A debut author whose memoir chronicles her struggle with sex and porn addiction says that she wrote about her experience to help confront, and counteract, a harmful culture of shame that stigmatizes female sexuality.
Erica Garza, 35, said that as the child of a middle-class Mexican family in Los Angeles who attended a Catholic school, she was taught from a young age “that sex was for procreation and anything outside of that was sinful or dirty or bad.”
“The first time I masturbated, I felt immense pleasure and immense shame at the same time,” she told Arwa Mahdawi in an interview for The Guardian. “So, I think I continued to seek out situations that would produce the same feelings in me because I didn’t know how to separate the two.”
In her memoir, Getting Off: One Woman’s Journey Through Sex and Porn Addiction, Garza recounts how her shame transformed into obsession, as she spent whole days masturbating in bed while watching porn, had unprotected sex with men she’d only just met, and ruined relationships because of her inability to stay loyal to one partner. Her inability to control her sex drive, she said, left her feeling “bad about it all the time” and “unworthy of love.”
She said she was finally able to take control of her life after she took a trip to Bali at age 30, where she began practicing yoga regularly and focusing on living her life in a healthy way. While in Bali, she also met her future husband, a recovering drug addict, with whom she had her first honest and healthy relationship. The concept of sex addiction is a controversial one in the medical and psychology communities. Many experts say sex does not stimulate the brain the way nicotine or narcotics or alcohol does, and, therefore, a person cannot develop an addiction to it.
Garza says the book isn’t meant to demonize pornography — in fact, she believes that “people can use porn in a healthy way.” Instead, she said, she wants to spread awareness about the complexity of female sexuality — and to counter narratives that sex addictions in women are predicated on experiences of “abuse and trauma.”
“It could really happen to anyone,” she told Mahdawi. “Even if you had a safe, loving childhood as I had.”
Watch video of Garza’s recent appearance on Today with Megyn Kelly, during which she went into greater detail about her years of addiction and a doctor talked about some of the methods used for treating those who find themselves in an unhealthy relationship with sex, below.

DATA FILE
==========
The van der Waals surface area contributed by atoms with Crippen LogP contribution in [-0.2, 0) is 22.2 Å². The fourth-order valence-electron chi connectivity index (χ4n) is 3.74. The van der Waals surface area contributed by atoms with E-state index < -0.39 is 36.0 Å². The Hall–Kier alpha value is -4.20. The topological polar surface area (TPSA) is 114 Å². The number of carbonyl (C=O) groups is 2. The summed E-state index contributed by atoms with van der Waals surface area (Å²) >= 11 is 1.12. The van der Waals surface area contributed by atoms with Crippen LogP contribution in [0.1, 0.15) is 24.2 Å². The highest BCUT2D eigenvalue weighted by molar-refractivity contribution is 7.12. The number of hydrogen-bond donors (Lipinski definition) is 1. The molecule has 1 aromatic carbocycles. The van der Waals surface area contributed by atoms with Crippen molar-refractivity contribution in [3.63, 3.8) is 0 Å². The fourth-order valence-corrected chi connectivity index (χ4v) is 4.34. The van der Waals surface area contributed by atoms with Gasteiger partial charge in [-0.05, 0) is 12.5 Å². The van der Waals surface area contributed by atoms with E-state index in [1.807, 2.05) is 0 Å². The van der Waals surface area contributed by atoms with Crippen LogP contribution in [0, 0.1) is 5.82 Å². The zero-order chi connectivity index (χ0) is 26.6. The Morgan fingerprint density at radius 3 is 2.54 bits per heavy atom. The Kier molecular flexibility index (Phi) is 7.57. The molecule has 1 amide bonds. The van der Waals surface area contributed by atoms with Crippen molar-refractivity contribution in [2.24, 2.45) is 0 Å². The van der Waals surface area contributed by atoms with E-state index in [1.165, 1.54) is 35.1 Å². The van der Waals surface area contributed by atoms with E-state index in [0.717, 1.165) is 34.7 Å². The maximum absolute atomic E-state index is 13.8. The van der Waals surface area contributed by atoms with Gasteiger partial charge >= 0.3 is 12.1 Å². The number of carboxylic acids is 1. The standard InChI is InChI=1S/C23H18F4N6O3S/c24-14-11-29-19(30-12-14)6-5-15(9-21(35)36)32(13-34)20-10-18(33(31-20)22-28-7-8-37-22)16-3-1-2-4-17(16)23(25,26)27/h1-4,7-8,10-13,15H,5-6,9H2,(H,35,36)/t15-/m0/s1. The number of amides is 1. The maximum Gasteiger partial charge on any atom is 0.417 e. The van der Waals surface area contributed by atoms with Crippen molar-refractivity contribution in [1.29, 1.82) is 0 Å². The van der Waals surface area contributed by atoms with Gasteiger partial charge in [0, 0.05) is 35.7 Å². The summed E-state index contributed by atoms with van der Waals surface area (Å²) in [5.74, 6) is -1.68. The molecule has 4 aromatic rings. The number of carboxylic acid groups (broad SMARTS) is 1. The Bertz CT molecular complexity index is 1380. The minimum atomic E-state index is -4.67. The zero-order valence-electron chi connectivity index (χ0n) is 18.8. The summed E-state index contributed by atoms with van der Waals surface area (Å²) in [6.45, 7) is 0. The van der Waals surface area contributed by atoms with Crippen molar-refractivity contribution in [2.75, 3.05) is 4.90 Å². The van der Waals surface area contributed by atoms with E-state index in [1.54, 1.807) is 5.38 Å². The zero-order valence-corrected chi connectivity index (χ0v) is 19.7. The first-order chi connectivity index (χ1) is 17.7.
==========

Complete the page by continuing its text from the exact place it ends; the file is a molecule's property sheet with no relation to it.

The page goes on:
Read the full story at The Guardian.
In a letter released by Donald Trump’s lawyer on January 10, Stephanie Clifford, the adult film actress known as Stormy Daniels, denied a Wall Street Journal report that she was paid $130,000 to keep quiet about an affair she had with the real estate mogul-turned-reality TV star and now president in 2006. But in a 2011 interview that she gave to In Touch magazine, which its editors have dusted off and published in the latest issue, Daniels was outspoken about a sexual encounter she then said she had with Trump at his Lake Tahoe hotel suite less than four months after his wife, Melania, gave birth to their son, Barron.
“[The sex] was textbook generic,” said Daniels at the time. “I actually don’t even know why I did it, but I do remember while we were having sex, I was like, ‘Please, don’t try to pay me.’”
According to Daniels’ account, which the magazine says was corroborated at the time by her friend Randy Spears, her ex-husband Mike Moz and by the fact that she passed a polygraph test at the time, the affair started after Trump began flirting with her at a celebrity golf tournament in July 2006. She said that he asked her out to dinner, but that when she arrived at his hotel room she found him watching TV in pajama pants. So, she recalled, they had dinner in his room instead, and after she went to the bathroom she came back to him sitting on the bed.
“He was like, ‘Come here.’ And I was like, ‘Ugh, here we go.’ And we started kissing,’” Daniels recalled. After they had sex, she added, he told her over and over again that he had to see her again and that he would get her on The Apprentice. According to Daniels, Trump continued to call her and the two met up again on several other occasions, including at his private bungalow at the Beverly Hills Hotel in Los Angeles.